LEDs: Rugged, versatile light sources
Once used only as simple status indicators, LEDs, or light emitting diodes, now play prominent roles in many applications, including back lighting, panel indication, decorative illumination, emergency lighting, and signage. Greater use of LEDs can be attributed to new manufacturing technologies, packaging innovations, and availability of an increasing number of colors, along with a growing awar...
Once used only as simple status indicators, LEDs, or light emitting diodes, now play prominent roles in many applications, including back lighting, panel indication, decorative illumination, emergency lighting, and signage. Greater use of LEDs can be attributed to new manufacturing technologies, packaging innovations, and availability of an increasing number of colors, along with a growing awareness of LED advantages, which include long life spans, vivid sunlight-visible colors, and low power requirements.
A basic LED (see illustration) consists of a semiconductor diode chip mounted in a reflector cup of a lead frame connected to electrical (wire bond) wires, and then encased in a solid epoxy lens. LEDs emit light when energy levels change in the semiconductor diode. This energy shift generates photons, some of which are emitted as light. Specific wavelength of the light depends on the difference in energy levels as well as type of semiconductor material used to form the LED chip.
Molding different LED chips within a common housing creates multicolor LEDs (for example, red, green, blue chips for RGB LEDs). Applying positive and negative voltages turns on each color. Beam angle (narrow or wide) depends on how the LED chip is packaged and is affected by reflector cup shape, LED chip size, epoxy lens shape, and distance between the LED chip and the top of the epoxy lens.
LEDs are available in visible and infrared wavelengths. Infrared LEDs reach wavelengths of 830 to 940 nm. Visible colors include red, yellow, orange, amber, green, blue/green, blue, and white, which fall into the spectral wavelength region of 400 to 700 nm. Colored light of an LED is determined exclusively by the semiconductor compound used to make the LED chip and is independent of the epoxy lens color.
Advances in technology in the past few years have dramatically broadened LED application. At one time, red was the only 'daylight-visible' colored LED. Developments have led to an increase in LED light output as much as 20 times over earlier generations and to the production of daylight-visible devices in virtually any color. Unlike incandescent bulbs that give off the full spectrum of light in a spherical pattern, LEDs emit a focused beam of a single wavelength (color) in one direction in a variety of angles, which is sufficient for many applications. However, it was with the introduction of multi-chip arrays and high-flux LED chips (see illustration) that LEDs began to achieve the effect of an incandescent filament. Even white light, long thought to be impossible to obtain, is now available (see more on 'White-light LEDs' in this article online at www.controlen.com/archive ).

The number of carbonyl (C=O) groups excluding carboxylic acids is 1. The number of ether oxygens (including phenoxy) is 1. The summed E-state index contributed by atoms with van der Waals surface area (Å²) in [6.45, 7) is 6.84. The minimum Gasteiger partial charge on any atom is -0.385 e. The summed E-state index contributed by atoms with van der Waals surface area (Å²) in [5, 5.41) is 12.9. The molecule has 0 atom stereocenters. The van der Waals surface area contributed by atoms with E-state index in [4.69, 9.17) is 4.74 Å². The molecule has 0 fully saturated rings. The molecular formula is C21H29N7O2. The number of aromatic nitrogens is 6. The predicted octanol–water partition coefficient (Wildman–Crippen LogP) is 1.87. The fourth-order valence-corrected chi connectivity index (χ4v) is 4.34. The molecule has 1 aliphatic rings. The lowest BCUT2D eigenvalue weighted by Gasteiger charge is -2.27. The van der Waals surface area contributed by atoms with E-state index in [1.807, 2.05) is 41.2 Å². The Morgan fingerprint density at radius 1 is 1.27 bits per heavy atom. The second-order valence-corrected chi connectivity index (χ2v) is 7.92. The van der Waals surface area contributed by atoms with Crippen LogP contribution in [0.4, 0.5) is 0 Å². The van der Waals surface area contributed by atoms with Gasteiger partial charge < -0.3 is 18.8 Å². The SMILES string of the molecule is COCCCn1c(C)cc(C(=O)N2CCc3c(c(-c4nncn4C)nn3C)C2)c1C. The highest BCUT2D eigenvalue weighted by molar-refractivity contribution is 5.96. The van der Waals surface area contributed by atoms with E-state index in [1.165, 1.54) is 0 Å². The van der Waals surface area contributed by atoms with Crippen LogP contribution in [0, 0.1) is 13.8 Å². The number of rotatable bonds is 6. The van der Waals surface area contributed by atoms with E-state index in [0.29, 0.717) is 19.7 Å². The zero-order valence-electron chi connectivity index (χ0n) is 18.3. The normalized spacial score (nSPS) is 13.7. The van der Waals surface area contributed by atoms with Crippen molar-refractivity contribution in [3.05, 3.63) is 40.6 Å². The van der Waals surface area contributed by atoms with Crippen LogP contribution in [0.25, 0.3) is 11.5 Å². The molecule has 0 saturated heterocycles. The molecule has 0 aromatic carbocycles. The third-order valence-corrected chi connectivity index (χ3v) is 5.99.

LEDs are efficient light sources, delivering 100% of their energy as colored light. They come in a variety of standard bases, in sizes ranging from T1 (3 mm) to medium-screw 25-mm G30-sized bulbs and larger. Lens configurations range from clear to tinted, diffused, and non-diffused, depending on the application. Clear lenses produce the greatest light output while non-diffused types are often used for backlighting. Overall, LEDs are rugged, durable, daylight visible and have a lifespan measured in years not hours.
Jordon Papanier, LEDtronics Inc., Torrance, CA, www.ledtronics.com , firstname.lastname@example.org . Download a pdf on LED technology at www.ledtronics.com/pages/utilizing_LEDs/util_led.pdf
Two methods are used to produce white light from LEDs:
Combining red, green, and blue LED chips in one discrete package or cluster LED lamp. The technique of mixing red, green, and blue (RGB) LED chips is typically used in signage because RGB LEDs can be combined to create 256 colors cost-effectively and efficiently.
Coating blue InGaN (indium-gallium-nitride) LED chips with phosphorus. Blue light from an InGaN LED chip filters through the phosphorus and generates a cool-white or fluorescent-light appearance. InGaN technology offers high reliability and color integrity. Brightness and color purity depend on the amount of phosphorus coating. Three shades of InGaN-white LEDs exist: cool white, pale white, and incandescent white. Cool white has the least amount of phosphorus and is the brightest.
At one time, lack of white-light LEDs limited integration of LEDs into some applications. However, it is a misconception that InGaN-white LEDs can illuminate a lens of any color, and simplify lighting requirements and designs. Because red is not represented in white LEDs, they can only be used behind a clear or milky white lens or panel. Placing a white LED behind a red lens produces pink, a green lens shifts to aqua, and so on. To maintain accurate and brilliant colors, LED color must match lens color. Therefore, white LEDs made from a blue chip cannot be used as a general backlighting light source for different-colored lenses and panels.
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